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Analysis Finds Clinical Trials Often Small, of Poor Quality

By Randy Dotinga
HealthDay Reporter

TUESDAY, May 1 (HealthDay News) -- A new analysis of registered U.S. clinical trials -- the research that seeks to determine if medical treatments and prevention strategies work -- finds that many are small and of poor quality.

Studies of cancer treatments, in particular, often fail to follow the highest standards of medical research, the analysis found. Meanwhile, a full 7 percent of the studies didn't bother to mention their purpose, while others failed to provide other important details.

"We think expert groups need to start scrutinizing the database more and really examine the quality of the trials one by one," said report author Dr. Robert Califf, vice chancellor for clinical and translational research at Duke University. "For the first time, we have a chance to look at the entire universe [of clinical research] and we can see that we can do better."

Califf and his colleagues examined the database, which includes medical research studies that enroll people. By law in the United States, many kinds of studies must be registered in this database.

As the law has been strengthened, the number of registered trials has grown. A total of 40,970 trials were registered between October 2007 and September 2010, compared to 28,881 trials registered over the previous three years.

"In the past, there would be a lot of studies done, but many would never be studied or reported anywhere," Califf explained. "Sometimes you'd only see the ones that were positive. Now, we have much more accurate information."

However, the analysis found that most clinical research in the database isn't very extensive, raising questions about reliability.

The new report says 62 percent of the trials from 2007-2010 were small, with 100 or fewer participants. Only 4 percent had more than 1,000 participants.

"There are 330 new clinical trials being registered every week, and a number of them are very small and probably not as high quality as they could be," Califf said.

Ideally, medical studies compare randomly chosen groups of people to each other, with one group getting a treatment and the other getting another treatment or an inactive placebo. However, 65 percent of cancer studies didn't randomize their participants, compared to 26 percent of cardiovascular studies.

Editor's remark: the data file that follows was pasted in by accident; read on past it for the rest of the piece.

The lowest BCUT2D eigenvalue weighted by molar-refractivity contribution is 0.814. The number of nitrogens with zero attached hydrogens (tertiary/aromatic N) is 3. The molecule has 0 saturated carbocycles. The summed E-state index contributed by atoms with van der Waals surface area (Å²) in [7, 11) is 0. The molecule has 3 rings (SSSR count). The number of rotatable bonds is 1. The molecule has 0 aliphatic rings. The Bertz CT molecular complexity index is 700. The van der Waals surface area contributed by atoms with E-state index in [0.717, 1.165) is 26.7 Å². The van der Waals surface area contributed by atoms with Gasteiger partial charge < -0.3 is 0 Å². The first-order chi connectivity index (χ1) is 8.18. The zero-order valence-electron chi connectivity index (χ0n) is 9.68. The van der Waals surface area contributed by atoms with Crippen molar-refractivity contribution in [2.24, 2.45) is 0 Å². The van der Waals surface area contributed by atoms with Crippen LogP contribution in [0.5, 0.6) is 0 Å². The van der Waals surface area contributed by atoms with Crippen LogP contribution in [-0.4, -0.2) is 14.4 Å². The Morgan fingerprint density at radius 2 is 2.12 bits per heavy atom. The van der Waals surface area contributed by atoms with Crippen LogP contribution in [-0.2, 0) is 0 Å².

The finding raises questions about whether cancer studies should be done differently, Califf said.

One expert agreed that the quality of medical research in the United States is lacking.

It's clear that "a lot of studies are of poor quality," said Kay Dickersin, director of the Center for Clinical Trials at Johns Hopkins Bloomberg School of Public Health in Baltimore and co-author of an editorial accompanying the report.

That's a problem because the medical world relies on research not only to determine whether new medications work but also to figure out guidelines for common medical procedures, such as whether people should get colonoscopies, Dickersin said.

Dickersin noted that the federal database includes incomplete information about some studies. For example, 7 percent of studies registered from 2007-2010 didn't mention their purpose, as is required; 4 percent didn't say how many volunteers would take part.

The lack of correct data slows down researchers who are trying to analyze a swath of research for studies known as meta-analyses that help doctors figure out guidelines, Dickersin explained.

The report appears in the May 2 issue of the Journal of the American Medical Association.

More information

The U.S. National Library of Medicine has a fact sheet about

SOURCES: Robert Califf, M.D., vice chancellor, clinical and translational research, Duke University, Durham, N.C.; Kay Dickersin, Ph.D., professor and director, Center for Clinical Trials, and director, U.S. Cochrane Center, Johns Hopkins Bloomberg School of Public Health, Baltimore; May 2, 2012, Journal of the American Medical Association

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